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SALT LAKE CITY – Away from the water that was rising up into his attic, Ernest Timmons says he was safe. It was August 2005 and Hurricane Katrina had just barreled into New Orleans. The levees broke and the city was deluged, with some areas under 15 feet of water. A mandatory evacuation order was in place and most people were running for their lives. But Timmons says he wanted to stay put.
“I was comfortable," said the New Orleans native, who had stocked up on food and water. "I could survive for three or four months."
He was hoping for the best, but prepared for the worst: “I said my prayers prior to that. I said, ‘Whatever's going to happen is going to happen.’”
But Timmons never imagined he’d end up nearly 1,500 miles away from the flood ravaged Bayou – in the arid desert of Salt Lake City, where he lives today. In the days after the storm, more than 600 people were flown from New Orleans to Camp Williams, a National Guard training site in Utah. Many, like Timmons, were evacuated against their will.
While walking down the street in the aftermath of the flooding, Timmons says he was stopped by National Guardsmen.
“They said, ‘You have to get on the truck,’” he recalled. “I said, ‘I don't want to get on the truck. Why should I get on the truck? I'm comfortable. I have enough supplies.’”
Timmons eventually did get on the truck. It took him to the airport, where he and the other evacuees were hurdled onto a plane. It wasn’t until they were thousands of feet in the air that they learned they were headed to Salt Lake City.
“I was angry,” Timmons said. “I stayed angry for a while, because first of all, I was kidnapped, so to speak, to be forced to leave by gunpoint…without someone telling me where I'm going. All my rights were gone. You just made me feel like nothing.”
Falling in 'love' with Utah
Over time, Timmons made peace with his situation and ended up making Utah his home. But adapting to life in the west was an adjustment for him and the other evacuees who chose to stay. (There are no records of exactly how many that was.)
“We first came at night, and then that morning you were able to look and see all this,” said Timmons, looking at the view of the Rockies on the horizon. “Because many people had never saw a mountain before.”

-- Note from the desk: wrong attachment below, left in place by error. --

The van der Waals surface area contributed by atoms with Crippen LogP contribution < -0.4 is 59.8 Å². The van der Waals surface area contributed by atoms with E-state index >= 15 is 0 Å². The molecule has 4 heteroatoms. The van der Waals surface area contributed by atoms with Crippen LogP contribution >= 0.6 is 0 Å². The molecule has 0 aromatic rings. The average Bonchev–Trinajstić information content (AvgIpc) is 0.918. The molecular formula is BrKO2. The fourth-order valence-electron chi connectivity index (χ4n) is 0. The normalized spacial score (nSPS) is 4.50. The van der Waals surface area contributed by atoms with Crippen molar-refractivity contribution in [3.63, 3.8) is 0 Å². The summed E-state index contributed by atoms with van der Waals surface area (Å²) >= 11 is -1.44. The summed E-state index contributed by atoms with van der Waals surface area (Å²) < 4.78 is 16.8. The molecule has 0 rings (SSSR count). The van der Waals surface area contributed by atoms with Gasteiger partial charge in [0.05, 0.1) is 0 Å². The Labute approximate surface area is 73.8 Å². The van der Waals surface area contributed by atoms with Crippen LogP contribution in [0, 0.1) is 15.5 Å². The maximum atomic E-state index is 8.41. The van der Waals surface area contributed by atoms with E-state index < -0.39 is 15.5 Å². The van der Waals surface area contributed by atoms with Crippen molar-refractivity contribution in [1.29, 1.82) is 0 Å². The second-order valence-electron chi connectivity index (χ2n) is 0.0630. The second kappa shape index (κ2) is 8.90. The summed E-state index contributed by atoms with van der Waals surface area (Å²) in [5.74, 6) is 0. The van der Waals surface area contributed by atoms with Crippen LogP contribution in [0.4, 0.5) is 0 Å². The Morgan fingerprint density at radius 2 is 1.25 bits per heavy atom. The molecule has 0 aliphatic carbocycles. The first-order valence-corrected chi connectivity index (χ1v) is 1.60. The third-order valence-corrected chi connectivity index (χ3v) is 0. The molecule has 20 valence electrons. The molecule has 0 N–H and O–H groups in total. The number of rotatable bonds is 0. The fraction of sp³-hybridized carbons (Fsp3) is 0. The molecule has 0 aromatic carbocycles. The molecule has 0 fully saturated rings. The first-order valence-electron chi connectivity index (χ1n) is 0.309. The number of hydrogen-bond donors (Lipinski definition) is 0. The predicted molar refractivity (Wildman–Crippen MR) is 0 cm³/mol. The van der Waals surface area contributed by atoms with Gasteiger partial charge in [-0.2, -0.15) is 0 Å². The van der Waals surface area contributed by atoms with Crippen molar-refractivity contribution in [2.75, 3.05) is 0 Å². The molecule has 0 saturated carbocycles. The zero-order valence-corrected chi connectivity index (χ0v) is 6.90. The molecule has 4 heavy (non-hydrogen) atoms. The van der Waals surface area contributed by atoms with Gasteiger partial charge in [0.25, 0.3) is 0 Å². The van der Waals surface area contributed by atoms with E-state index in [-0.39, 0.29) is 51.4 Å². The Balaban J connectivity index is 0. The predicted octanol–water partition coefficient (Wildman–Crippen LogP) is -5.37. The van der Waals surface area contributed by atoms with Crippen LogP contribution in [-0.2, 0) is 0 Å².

Aside from the climate and landscape, Utah was noticeably different in another way as well. While most of those evacuated from New Orleans were African-American, 92 percent of Utah’s population is white.
Pastor France Davis heads up the Calvary Baptist Church, a historic African-American congregation in Salt Lake City, and was asked by Utah’s governor to greet the evacuees when they landed.
“[The governor] did not want them to, quote, ‘get off the airplane and just see a sea of whiteness,’” Davis said.
For many of the New Orleans transplants, including Timmons, Pastor Davis’ congregation became a place of support and community.
“Many of these people, like African-Americans here in Utah, were religious in terms of their upbringing,” Davis said. “And the church has always been the center of community for African-Americans. It's the gathering place and it provides a sense of identity.”
As the months turned into years, Timmons says he grew accustomed to his new surroundings and began to see a future for himself in Utah.
“I fell in love with Utah,” he said. “I liked the mountains, I liked the weather. I had a good job, you know, and then I saw advancement for me here.”
Timmons, who had a background in social work, also chose to stay in Salt Lake City because of job opportunities that weren’t there for him in New Orleans. He went back to school, got two different degrees and got a job helping ex-convicts find employment.
A decade after Hurricane Katrina, Timmons says the chaotic aftermath of flooding led to a new beginning for him in an unlikely place.
“It's gone by fast. A lot has happened here,” said Timmons. “I've grown. That's what's the most important: I've grown.”